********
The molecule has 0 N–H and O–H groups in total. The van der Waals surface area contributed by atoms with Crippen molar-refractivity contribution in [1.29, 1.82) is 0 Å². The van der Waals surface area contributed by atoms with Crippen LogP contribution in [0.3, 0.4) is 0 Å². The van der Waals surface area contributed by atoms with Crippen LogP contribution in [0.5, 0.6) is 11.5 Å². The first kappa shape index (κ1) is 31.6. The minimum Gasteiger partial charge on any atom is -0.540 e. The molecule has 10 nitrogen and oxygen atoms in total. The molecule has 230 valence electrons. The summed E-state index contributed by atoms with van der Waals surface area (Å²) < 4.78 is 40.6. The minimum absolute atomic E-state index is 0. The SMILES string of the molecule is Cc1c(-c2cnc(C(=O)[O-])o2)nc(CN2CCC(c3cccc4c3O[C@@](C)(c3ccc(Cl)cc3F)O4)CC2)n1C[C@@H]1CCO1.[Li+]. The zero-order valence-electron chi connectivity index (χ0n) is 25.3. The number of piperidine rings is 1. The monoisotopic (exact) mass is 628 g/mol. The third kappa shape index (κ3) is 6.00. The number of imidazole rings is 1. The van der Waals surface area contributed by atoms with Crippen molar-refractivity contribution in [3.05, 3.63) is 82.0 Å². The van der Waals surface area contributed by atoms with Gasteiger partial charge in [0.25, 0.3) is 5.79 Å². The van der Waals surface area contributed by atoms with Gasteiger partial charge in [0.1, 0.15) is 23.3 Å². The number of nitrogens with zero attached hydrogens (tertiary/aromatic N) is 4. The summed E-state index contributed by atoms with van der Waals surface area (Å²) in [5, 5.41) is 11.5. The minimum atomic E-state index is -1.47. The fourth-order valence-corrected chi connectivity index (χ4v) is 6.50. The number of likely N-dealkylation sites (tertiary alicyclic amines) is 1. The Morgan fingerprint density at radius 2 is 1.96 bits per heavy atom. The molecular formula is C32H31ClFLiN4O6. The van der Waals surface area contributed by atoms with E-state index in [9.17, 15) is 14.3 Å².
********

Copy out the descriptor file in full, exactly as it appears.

The molecule has 0 N–H and O–H groups in total. The van der Waals surface area contributed by atoms with Crippen molar-refractivity contribution in [1.29, 1.82) is 0 Å². The van der Waals surface area contributed by atoms with Crippen LogP contribution in [0.3, 0.4) is 0 Å². The van der Waals surface area contributed by atoms with Crippen LogP contribution in [0.5, 0.6) is 11.5 Å². The first kappa shape index (κ1) is 31.6. The minimum Gasteiger partial charge on any atom is -0.540 e. The molecule has 10 nitrogen and oxygen atoms in total. The molecule has 230 valence electrons. The summed E-state index contributed by atoms with van der Waals surface area (Å²) < 4.78 is 40.6. The minimum absolute atomic E-state index is 0. The SMILES string of the molecule is Cc1c(-c2cnc(C(=O)[O-])o2)nc(CN2CCC(c3cccc4c3O[C@@](C)(c3ccc(Cl)cc3F)O4)CC2)n1C[C@@H]1CCO1.[Li+]. The zero-order valence-electron chi connectivity index (χ0n) is 25.3. The number of piperidine rings is 1. The monoisotopic (exact) mass is 628 g/mol. The third kappa shape index (κ3) is 6.00. The number of imidazole rings is 1. The van der Waals surface area contributed by atoms with Crippen molar-refractivity contribution in [3.05, 3.63) is 82.0 Å². The van der Waals surface area contributed by atoms with Gasteiger partial charge in [0.25, 0.3) is 5.79 Å². The van der Waals surface area contributed by atoms with Gasteiger partial charge in [0.1, 0.15) is 23.3 Å². The number of nitrogens with zero attached hydrogens (tertiary/aromatic N) is 4. The summed E-state index contributed by atoms with van der Waals surface area (Å²) in [5, 5.41) is 11.5. The minimum atomic E-state index is -1.47. The fourth-order valence-corrected chi connectivity index (χ4v) is 6.50. The number of likely N-dealkylation sites (tertiary alicyclic amines) is 1. The Morgan fingerprint density at radius 2 is 1.96 bits per heavy atom. The molecular formula is C32H31ClFLiN4O6. The van der Waals surface area contributed by atoms with E-state index in [9.17, 15) is 14.3 Å².